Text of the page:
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This is an educational article about the current financial crisis and whether it is wise to "walk away" from your mortgage.
The answer to this question depends to a large part on whether you live in a state that has consumer protection statutes known as "anti - deficiency" statutes. These statutes are designed to protect the homeowner from being responsible for loans secured by their personal residence when the personal residence is "underwater."
An "underwater" personal residence is one in which the principal balance on the loans that are against the property are in excess of the value of the property.
In many states, some form of consumer protection has been enacted by the state legislature which prevents banks from suing homeowners for deficiencies. These laws typically apply to single family owner occupied residences.
In California, for example, the legislature enacted Code of Civil Procedure section 580b which prohibits a deficiency judgment in the strict sense, i.e., a personal judgment against the debtor. In relevant part the code section provides as follows:
"No deficiency judgment shall lie in any event after a sale of real property or an estate for years therein for failure of the purchaser to complete his or her contract of sale, or under a deed of trust or mortgage given to the vendor to secure payment of the balance of the purchase price of that real property or estate for years therein, or under a deed of trust or mortgage on a dwelling for not more than four families given to a lender to secure repayment of a loan which was in fact used to pay all or part of the purchase price of that dwelling occupied, entirely or in part, by the purchaser."
In layman's terms this means that a homeowner who secures a "purchase money" loan (a loan used to purchase their home) cannot be sued by his bank on the loan that is secured by the home.
You will also note that this section only applies to a "dwelling of not more than four families" which in essence means that if you live in and own and duplex, triplex or fourplex, this anti - deficiency statute applies to you.
This type of statute has been adopted in many states across the country. You should check with an attorney in your state to find out the exact language of the statute in your state and whether or not it applies to you.
So if your personal residence is "underwater" in the state like California and it is secured by a "purchase money" loan, you can safely "walk away" from the mortgage and its financial obligation without fear of being sued by your lender.
Does the "anti-deficiency" statue stop deficiency judgments against homeowners that participated in a short sale?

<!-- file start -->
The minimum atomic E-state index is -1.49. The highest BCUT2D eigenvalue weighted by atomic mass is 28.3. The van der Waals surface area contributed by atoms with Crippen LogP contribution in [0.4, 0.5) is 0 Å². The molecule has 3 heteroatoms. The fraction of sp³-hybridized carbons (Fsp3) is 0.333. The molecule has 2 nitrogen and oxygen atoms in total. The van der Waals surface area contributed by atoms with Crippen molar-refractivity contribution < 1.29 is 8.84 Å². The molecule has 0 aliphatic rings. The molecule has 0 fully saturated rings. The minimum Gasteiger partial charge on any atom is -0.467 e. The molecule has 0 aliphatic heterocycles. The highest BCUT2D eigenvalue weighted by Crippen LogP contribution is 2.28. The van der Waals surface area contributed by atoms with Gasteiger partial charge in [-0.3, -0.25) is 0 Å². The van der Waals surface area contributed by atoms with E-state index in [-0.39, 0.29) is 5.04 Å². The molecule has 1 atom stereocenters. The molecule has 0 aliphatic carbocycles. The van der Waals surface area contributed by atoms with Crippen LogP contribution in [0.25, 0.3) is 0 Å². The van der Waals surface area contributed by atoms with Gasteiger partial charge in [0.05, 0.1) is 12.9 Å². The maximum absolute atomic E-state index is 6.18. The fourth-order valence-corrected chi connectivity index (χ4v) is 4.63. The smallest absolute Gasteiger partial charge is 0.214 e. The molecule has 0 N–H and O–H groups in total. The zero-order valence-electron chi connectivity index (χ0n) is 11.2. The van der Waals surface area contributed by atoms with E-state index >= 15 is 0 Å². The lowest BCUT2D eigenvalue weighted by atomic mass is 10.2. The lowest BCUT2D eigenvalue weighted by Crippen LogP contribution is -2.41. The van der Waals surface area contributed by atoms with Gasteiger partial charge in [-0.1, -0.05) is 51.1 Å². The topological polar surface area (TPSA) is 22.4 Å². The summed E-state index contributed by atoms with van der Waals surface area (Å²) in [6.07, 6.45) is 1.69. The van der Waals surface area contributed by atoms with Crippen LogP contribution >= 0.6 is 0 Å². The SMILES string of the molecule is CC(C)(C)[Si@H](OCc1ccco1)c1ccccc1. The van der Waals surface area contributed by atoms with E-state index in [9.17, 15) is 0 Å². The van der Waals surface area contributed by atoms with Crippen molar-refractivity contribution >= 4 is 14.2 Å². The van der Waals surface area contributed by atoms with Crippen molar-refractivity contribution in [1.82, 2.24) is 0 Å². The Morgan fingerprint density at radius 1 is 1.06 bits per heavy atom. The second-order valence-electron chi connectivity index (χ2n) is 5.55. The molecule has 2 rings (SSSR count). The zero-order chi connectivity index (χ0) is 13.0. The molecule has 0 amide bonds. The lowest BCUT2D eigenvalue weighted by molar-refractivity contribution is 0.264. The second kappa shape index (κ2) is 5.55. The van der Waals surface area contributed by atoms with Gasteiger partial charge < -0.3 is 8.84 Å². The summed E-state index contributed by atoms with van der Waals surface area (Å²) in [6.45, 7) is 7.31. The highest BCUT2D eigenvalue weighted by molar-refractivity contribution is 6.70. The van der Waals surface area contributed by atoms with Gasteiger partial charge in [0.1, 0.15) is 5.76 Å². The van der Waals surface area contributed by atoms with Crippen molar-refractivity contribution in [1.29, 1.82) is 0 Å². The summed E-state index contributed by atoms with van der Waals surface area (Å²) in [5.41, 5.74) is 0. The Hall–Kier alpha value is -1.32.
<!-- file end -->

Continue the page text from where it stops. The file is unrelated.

Recently the California Legislature approved Senate Bill 931 (SB 931) amending Code of Civil Procedure CCP §580e to provide for anti-deficiency protection to certain short sales. Short sale sellers have been traditionally faced with the possibility that their lender would seek a deficiency i.e., the difference between the sales price set forth in the short sale and the existing loan balance.
While in many situations the short sale paperwork provided by the bank provides for a waiver of the deficiency, most contain a warning to the seller that the bank was retaining its option to recover the deficiency by an action in court. With the passage of SB 931, which went into effect on January 1, 2011, a short sale borrower that comes within the language of the statute no longer needs to worry that he or she will be sued by the lender for the difference between the loan balance and the sales price received by the lender.
It should be noted, however, that this short sale anti – deficiency protection is afforded only to a loan secured by a first trust deed. Furthermore, it applies only to a single family residence which the statute defines as “a dwelling of not more than four units.” There are certain limitations to this anti – deficiency consumer protection statute. The first and most important limitation is that it does not apply to junior liens. Thus, the holder of a note secured by a second trust deed would still retain the right to sue for the non – payment of the note. Another limitation is that it applies only to human borrowers not corporations.
Interesting, however, there is no requirement that the human borrower be an owner occupant. Finally, this statute does not apply when the borrower commits either fraud. While this statute, on its face, may be a boon to short sales in that it insulates the homeowner from deficiencies in connection with a sale for less than the balance of the loan, there is a potential that this recent enactment will have a chilling effect on short sales because note holders, who can no longer sue for a deficiency, will likely require higher payoffs to offset the potential recovery that they formerly had when deficiencies were possible.
Once you made this determination, that you are in an anti - deficiency state and that the anti - deficiency statutes apply to you, your next decision really is one of personal choice. Do you love the house? Do you think the market will recover? Can you afford your mortgage payments?
It is certainly nice to know that you do have choices. However, be clear not everyone can simply "walk away" from their mortgage. It is best that you seek legal advice from a competent real estate attorney in your state before you make the decision to "walk away."
This is an article by attorney Mitchell Reed Sussman. Mitchell is a California real estate attorney specializing in real estate, foreclosure and bankruptcy. His website is http://www.palmspringslitigationattorney.com.